Quarterly Investment Strategy  

19/04/2017

Strong economic signals bucking “make or break” political risks

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History books will remember 2016 for the “Brexit” vote, Donald Trump’s election, and more generally political U-turns driven by popular exasperation. Investment-wise, we actually consider the hallmark of the past 18 months to be the worldwide upswing in nominal growth. The recovery of the largest, most resource-dependent economies of the emerging world is emblematic of the cyclical revival in global growth.

History books will remember 2016 for the “Brexit” vote, Donald Trump’s election, and more generally political U-turns driven by popular exasperation. Investment-wise, we actually consider the hallmark of the past 18 months to be the worldwide upswing in nominal growth. The recovery of the largest, most resource-dependent economies of the emerging world is emblematic of the cyclical revival in global growth.

We see no risk of recession in the Western world this year. Recessions are typically preceded by the imbalances arising from an investment boom or excess credit growth – both being absent for now. The lesson of 2016 could thus well be that political shocks often have limited economic consequences. That said, and quite understandably considering its potential impact on the future of the single currency, investors remain very much concerned about the upcoming European electoral agenda. A number of other risks are also currently perceived as having major disruptive potential.

Should we worry about a Eurosceptic government?
Focusing on the ultimate issue, namely the possible holding of a referendum on European Union/Eurozone membership, we see European electoral risk as contained. Eurosceptic parties are on the rise, but still far from calling the shots. With most elections held under the proportional system, favouring coalition-making, even where such parties rank well (Netherlands, Italy), they have no clear path to forming or being part of a government.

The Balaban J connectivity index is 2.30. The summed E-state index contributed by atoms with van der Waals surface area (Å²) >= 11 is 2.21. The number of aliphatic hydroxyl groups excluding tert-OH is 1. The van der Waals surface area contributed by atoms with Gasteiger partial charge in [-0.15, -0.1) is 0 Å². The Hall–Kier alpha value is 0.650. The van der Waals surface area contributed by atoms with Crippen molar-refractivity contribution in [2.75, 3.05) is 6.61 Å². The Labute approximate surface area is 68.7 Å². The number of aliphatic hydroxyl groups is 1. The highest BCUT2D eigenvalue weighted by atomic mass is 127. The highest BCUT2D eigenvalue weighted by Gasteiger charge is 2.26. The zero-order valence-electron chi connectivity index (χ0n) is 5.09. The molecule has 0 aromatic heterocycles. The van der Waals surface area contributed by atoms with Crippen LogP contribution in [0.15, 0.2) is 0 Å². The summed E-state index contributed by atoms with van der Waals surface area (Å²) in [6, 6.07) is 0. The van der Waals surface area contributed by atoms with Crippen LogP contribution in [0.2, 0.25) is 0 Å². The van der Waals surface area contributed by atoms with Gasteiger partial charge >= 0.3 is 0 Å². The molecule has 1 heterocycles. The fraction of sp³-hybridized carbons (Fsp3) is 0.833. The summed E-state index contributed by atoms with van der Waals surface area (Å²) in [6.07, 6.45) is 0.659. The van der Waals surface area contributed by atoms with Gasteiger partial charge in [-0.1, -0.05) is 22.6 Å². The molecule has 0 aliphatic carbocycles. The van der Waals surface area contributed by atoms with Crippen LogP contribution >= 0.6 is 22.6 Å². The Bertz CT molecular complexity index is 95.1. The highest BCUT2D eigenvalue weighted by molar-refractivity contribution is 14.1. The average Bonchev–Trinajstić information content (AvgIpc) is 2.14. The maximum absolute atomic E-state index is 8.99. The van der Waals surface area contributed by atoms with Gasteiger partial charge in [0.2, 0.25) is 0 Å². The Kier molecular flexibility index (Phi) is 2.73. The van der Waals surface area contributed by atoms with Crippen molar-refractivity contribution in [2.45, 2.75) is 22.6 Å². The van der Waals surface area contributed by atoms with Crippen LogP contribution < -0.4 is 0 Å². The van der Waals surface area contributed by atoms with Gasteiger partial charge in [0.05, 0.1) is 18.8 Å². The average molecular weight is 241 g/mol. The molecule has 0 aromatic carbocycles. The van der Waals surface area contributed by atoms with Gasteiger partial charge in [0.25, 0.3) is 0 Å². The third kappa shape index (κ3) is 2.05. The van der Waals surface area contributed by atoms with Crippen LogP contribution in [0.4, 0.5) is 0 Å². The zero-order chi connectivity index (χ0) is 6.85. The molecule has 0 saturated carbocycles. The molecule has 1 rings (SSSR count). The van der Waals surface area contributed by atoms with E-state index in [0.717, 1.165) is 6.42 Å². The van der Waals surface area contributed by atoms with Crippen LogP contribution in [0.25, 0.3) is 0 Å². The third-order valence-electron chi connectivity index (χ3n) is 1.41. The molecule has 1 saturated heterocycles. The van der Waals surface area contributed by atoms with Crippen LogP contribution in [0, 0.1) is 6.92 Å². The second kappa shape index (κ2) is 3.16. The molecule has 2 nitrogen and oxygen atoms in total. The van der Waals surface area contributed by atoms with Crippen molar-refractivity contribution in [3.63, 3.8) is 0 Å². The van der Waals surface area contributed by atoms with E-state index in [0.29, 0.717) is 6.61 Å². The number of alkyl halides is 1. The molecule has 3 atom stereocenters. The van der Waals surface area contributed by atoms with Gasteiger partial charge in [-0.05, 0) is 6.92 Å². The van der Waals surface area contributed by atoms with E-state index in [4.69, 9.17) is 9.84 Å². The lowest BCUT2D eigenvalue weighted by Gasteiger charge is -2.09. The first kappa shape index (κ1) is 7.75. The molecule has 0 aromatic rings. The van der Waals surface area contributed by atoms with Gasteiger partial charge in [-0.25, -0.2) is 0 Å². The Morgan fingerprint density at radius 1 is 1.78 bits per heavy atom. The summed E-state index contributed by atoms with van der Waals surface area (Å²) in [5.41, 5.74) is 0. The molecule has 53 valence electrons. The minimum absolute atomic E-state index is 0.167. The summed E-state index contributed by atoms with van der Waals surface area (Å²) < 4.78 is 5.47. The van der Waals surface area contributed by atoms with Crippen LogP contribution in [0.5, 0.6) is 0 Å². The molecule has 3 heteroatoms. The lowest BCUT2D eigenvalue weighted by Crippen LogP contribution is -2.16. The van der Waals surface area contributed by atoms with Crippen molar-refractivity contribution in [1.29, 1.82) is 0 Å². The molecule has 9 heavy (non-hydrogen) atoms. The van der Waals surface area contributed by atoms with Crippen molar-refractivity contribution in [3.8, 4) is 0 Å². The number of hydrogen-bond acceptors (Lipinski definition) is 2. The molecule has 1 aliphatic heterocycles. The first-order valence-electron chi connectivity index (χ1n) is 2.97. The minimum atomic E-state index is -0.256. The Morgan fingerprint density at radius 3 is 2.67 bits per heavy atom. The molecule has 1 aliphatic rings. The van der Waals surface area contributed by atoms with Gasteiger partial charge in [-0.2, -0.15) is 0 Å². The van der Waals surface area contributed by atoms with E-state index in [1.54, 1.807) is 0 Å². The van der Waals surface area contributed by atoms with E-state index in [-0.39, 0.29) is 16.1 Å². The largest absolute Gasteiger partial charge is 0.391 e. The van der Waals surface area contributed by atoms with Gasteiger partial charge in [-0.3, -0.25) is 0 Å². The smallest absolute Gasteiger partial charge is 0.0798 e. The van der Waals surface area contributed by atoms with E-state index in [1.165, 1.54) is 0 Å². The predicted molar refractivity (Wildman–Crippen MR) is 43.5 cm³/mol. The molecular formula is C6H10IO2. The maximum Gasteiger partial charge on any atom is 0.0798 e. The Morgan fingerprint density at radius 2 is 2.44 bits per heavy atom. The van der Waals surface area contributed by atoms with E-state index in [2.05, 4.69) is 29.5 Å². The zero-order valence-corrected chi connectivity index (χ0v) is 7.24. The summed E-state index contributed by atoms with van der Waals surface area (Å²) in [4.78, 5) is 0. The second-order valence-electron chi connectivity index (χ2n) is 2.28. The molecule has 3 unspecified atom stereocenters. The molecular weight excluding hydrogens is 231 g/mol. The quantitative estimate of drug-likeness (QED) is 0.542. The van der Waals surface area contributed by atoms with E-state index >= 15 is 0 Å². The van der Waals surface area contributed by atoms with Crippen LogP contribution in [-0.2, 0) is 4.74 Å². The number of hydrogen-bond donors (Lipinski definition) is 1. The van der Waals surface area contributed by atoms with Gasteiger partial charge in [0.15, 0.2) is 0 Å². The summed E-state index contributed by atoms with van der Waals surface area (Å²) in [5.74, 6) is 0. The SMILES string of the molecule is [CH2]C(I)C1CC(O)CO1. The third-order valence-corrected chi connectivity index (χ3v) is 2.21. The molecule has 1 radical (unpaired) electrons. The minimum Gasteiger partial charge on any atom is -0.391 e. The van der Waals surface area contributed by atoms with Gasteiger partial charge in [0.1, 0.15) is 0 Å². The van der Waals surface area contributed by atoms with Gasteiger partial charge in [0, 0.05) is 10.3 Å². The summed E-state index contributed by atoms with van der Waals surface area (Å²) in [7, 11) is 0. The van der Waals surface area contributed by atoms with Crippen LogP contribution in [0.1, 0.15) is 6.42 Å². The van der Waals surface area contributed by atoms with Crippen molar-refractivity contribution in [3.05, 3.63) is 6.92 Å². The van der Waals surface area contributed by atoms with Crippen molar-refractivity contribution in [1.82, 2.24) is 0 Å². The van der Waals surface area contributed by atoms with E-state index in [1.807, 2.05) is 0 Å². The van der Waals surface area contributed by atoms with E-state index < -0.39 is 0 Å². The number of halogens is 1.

In France, the double two-round system drastically limits the odds of the Front National achieving its “Frexit” goal. We play devil’s advocate, imagining a scenario in which Le Pen first wins the presidency (30% odds according to recent polls), then secures sufficient parliamentary support to hold a referendum on Eurozone membership (unlikely) and then manages to convince half of the French people to vote “leave” (equally unlikely). We arrive at a cumulative probability of only 7.5%.

Should we worry about US protectionism?
Trade was a signature issue of the Trump campaign and the new administration seems intent on maintaining a hard line. Unlike other campaign promises, however, no tangible measures have been announced thus far (beyond the withdrawal from the Trans-Pacific Partnership (TPP) agreement, whose impact we view as limited), offering some reassurance to financial markets that the worst outcomes will be avoided.

Caution is nonetheless still warranted. A full-scale trade war, with large trade barriers being erected by the US and its trade partners retaliating in kind, would be a damaging economic force – for both the countries facing such measures and that taking them.